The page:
April 25th, 2012 | Add a Comment
My Twitter feed is loaded with spammy tweets such as “Gain 3000 Twitter followers in 24 hours!” followed by a link to a site that sells Twitter followers or some automated software that supposedly does it for you. Consider me old school, OCD, or just a control freak – but none of those options appeal to me whatsoever. I’ve managed quite a few Twitter accounts for businesses of different sizes and scopes. I’ve tried some of the automation techniques, and have found that I prefer to be hands-on when it comes to building a Twitter following. Why?
Twitter will ban people who are “aggressive follow churners” – meaning those accounts who follow and unfollow in large numbers. Handing off who you follow and unfollow to someone – or something – else, only takes the control out of your hands. I found automated “gain follower” sites to do absolutely nothing for me. I received nothing but fake or spammy followers who were in no way interested in my business. Most of them ended up unfollowing me rather quickly.
No automation or purchased followers can target as well as a human. If you understand the business for which you’re trying to build a Twitter presence, you can gain targeted followers better than any automated software. It is a slow grind, but if you are diligent and chip away at it every day, soon you’ll have a large, targeted, and REAL Twitter following that no automation could provide.
Here’s my method for gaining Twitter followers. It may be slower than other methods, but it has worked for me for two years, and all of my clients have been quite happy with the quality of followers they have gained.
How many to follow/unfollow a day?
I follow 100 users per day. When I hit a follow limit, I’ll unfollow 100 people via manageflitter.com. 100 seems to be a nice low number that will keep you under the Twitter radar. I have accounts I’ve done this for going on two years now with no issues. I’m sure I could probably go higher, but I’d rather be safe and slowly build a real following rather than try to do it all in one day.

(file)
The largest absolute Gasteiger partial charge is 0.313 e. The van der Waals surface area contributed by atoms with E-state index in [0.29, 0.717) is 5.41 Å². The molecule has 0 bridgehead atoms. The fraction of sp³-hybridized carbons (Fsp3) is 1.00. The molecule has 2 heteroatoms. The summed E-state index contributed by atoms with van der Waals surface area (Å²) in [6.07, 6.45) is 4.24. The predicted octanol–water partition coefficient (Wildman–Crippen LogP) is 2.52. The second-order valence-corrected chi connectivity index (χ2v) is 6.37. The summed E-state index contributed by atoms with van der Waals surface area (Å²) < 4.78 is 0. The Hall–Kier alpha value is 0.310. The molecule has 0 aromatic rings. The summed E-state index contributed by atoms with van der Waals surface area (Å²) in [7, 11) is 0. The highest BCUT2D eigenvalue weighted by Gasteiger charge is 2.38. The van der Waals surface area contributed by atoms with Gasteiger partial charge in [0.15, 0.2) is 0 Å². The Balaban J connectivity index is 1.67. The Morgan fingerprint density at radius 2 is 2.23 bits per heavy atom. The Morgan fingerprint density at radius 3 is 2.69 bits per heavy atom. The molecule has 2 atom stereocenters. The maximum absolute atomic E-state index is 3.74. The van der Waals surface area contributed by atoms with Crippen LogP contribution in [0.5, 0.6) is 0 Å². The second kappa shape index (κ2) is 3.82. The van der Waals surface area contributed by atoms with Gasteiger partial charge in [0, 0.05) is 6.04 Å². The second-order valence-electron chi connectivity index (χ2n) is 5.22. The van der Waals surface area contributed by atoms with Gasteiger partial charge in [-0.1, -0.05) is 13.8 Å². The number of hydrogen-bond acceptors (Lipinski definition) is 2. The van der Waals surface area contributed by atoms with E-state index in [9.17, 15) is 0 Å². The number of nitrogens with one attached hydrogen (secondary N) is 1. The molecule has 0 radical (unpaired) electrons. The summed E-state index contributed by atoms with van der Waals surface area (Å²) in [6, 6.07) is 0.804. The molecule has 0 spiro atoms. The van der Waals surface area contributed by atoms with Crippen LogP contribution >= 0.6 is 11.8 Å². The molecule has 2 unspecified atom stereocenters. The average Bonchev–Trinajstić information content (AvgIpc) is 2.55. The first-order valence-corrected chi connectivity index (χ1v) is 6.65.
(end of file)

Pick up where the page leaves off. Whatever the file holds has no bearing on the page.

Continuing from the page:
Who to avoid?
- Protected/private users. These people tend to not be receptive to random followers. I’ve received angry public tweets simply because I sent a follow request. If they want to be private, by all means let them.
- Users with no bio. This is often a warning sign of a spam account. I may miss a few valid people by doing this, but not enough to worry about it.
- Users with no photo. Again, this is often a tell-tale sign of a fake or spam account.
- Users whose profile is a head-shot of a hot girl. 9 times out of 10, it’s a porn account.
- Users who claim to be “social media” or “SEO” experts. Those are rampant, and never targeted.
If you’re scanning a list of users, it’s easy to skip the non-photo accounts, the private accounts, the non-bio accounts, and the hot girl accounts. If you’re looking at a competitor’s followers, doing that will typically skip most of their spam followers.
How do I find targeted users?
I use a three-pronged approach. First, I have a few keywords in which I search on, and follow anyone that has tweeted recently using those keywords. Second, I have a list of competitors, and I go through them, following all of their followers since the last time I logged on. Third, I find lists relevant to my business and follow everyone on that list. I find these lists by checking my competitors and their followers.
- Look at any relevant lists which your contain your competitors, and follow everyone on the list.
- Follow all of your competitors. It’s good to see what they’re up to and what they might be doing that’s working well.
- If you’re a local business, search for your city name and follow anyone who might be a customer. Obviously, if you’re a 21+ place, you’ll want to skip all of the high school students.
- Look at some of your competitor’s followers’ profiles and see what lists contain them.
- Look at followers of newspapers, television, or other media related to your business or geographic area.
I make it a point to reply to at least a couple of tweets a day, even if the person isn’t following me back. Not only does this let everyone know that my account has a real person on the other end, but sometimes those conversations will also get their friends in your followers column. Replying to a tweet of someone you follow also increases the likelihood that they will notice you and follow you back.
And remember, if your Twitter profile isn’t updated often, people will have no reason to follow you.
You’ll find that you hit 100-per-day self-imposed limit pretty easily. If you have a competitor with tens of thousands of followers, it’s probably best to only follow their 100 most recent followers, and then follow any new followers each day.
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